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A young galaxy with starbirth regions.
While the Hubble Space Telescope Infrared camera was imaging a piece of the sky as part of a scientific survey, operators decided to take a snapshot using its Advanced Camera for Surveys on an adjacent region - they weren't really looking at anything in particular. The image contains a jumble of unrelated galaxies, including a yellow spiral stretched by a galactic collision, a young blue Galaxy with regions of starbirth, and some other small red galaxies. The blue arc in the middle of the image is actually a red Galaxy which is serving as a gravitational lens to magnify a more distant blue galaxy.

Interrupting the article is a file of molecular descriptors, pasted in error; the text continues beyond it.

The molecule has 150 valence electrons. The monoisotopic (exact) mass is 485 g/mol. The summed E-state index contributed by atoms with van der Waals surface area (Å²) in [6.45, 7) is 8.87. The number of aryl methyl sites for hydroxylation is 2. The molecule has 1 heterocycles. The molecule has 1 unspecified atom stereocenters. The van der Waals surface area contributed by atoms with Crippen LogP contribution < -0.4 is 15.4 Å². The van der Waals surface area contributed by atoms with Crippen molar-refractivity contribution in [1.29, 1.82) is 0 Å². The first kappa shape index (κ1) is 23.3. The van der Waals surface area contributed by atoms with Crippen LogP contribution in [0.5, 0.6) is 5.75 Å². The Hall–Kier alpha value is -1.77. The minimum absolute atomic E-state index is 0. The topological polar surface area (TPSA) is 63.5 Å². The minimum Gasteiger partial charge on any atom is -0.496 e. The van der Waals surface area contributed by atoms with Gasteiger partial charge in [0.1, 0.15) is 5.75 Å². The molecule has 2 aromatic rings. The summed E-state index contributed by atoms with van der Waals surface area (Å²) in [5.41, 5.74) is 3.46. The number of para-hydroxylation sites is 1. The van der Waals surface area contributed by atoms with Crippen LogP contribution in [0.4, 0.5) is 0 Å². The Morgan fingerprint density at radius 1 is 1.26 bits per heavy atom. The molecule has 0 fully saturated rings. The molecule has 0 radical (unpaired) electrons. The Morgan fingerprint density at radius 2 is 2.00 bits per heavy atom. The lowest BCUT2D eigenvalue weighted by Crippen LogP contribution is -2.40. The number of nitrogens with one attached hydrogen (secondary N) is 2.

A brand new nebula was discovered in the constellation of Orion by Jay McNeil back in January, 2004, and Astronomers have been turning every instrument they have on this new object to better understand it. It turns out that "McNeil's Nebula" has been there for a long time, but it's only been recently illuminated by the young star that formed it. The Chandra X-Ray Observatory has seen X-ray outbursts from the star which have helped to show that its magnetic field is probably interacting with an orbiting disk of gas, causing it to periodically flare up.
Nine days before it entered orbit, Cassini captured this exquisite natural color view of of Saturn’s rings. The images that comprise this composition were obtained from Cassini’s vantage point beneath the ring plane with the narrow angle camera on June 21, 2004, from a distance of 6.4 million kilometers (4 million miles) from Saturn and a phase angle of 66 degrees. The image scale is 38 kilometers (23 miles) per pixel.
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